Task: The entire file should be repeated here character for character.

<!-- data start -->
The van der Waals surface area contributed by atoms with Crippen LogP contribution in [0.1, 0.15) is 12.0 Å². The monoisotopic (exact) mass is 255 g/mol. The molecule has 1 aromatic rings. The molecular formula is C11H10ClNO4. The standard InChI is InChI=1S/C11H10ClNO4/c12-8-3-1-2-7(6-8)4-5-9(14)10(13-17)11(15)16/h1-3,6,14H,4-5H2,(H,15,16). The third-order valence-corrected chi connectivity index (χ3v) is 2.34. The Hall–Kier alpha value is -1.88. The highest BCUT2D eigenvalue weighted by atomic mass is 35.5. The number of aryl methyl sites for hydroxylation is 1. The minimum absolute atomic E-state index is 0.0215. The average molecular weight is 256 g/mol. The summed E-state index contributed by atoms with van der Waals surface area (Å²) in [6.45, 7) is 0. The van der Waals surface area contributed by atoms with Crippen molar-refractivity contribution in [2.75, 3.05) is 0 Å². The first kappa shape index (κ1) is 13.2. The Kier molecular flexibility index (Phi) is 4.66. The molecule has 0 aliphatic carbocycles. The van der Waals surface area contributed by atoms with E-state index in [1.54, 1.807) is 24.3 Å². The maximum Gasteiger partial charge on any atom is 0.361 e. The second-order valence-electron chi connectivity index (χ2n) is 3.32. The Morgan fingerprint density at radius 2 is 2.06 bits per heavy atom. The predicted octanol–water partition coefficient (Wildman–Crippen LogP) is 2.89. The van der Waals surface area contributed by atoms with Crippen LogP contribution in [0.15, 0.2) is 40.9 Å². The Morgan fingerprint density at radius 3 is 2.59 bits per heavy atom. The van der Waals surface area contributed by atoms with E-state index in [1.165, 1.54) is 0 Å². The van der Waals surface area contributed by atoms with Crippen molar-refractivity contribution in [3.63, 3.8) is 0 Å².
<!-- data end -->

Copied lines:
The van der Waals surface area contributed by atoms with Crippen LogP contribution in [0.1, 0.15) is 12.0 Å². The monoisotopic (exact) mass is 255 g/mol. The molecule has 1 aromatic rings. The molecular formula is C11H10ClNO4. The standard InChI is InChI=1S/C11H10ClNO4/c12-8-3-1-2-7(6-8)4-5-9(14)10(13-17)11(15)16/h1-3,6,14H,4-5H2,(H,15,16). The third-order valence-corrected chi connectivity index (χ3v) is 2.34. The Hall–Kier alpha value is -1.88. The highest BCUT2D eigenvalue weighted by atomic mass is 35.5. The number of aryl methyl sites for hydroxylation is 1. The minimum absolute atomic E-state index is 0.0215. The average molecular weight is 256 g/mol. The summed E-state index contributed by atoms with van der Waals surface area (Å²) in [6.45, 7) is 0. The van der Waals surface area contributed by atoms with Crippen molar-refractivity contribution in [2.75, 3.05) is 0 Å². The first kappa shape index (κ1) is 13.2. The Kier molecular flexibility index (Phi) is 4.66. The molecule has 0 aliphatic carbocycles. The van der Waals surface area contributed by atoms with E-state index in [1.54, 1.807) is 24.3 Å². The maximum Gasteiger partial charge on any atom is 0.361 e. The second-order valence-electron chi connectivity index (χ2n) is 3.32. The Morgan fingerprint density at radius 2 is 2.06 bits per heavy atom. The predicted octanol–water partition coefficient (Wildman–Crippen LogP) is 2.89. The van der Waals surface area contributed by atoms with Crippen LogP contribution in [0.15, 0.2) is 40.9 Å². The Morgan fingerprint density at radius 3 is 2.59 bits per heavy atom. The van der Waals surface area contributed by atoms with E-state index in [1.165, 1.54) is 0 Å². The van der Waals surface area contributed by atoms with Crippen molar-refractivity contribution in [3.63, 3.8) is 0 Å².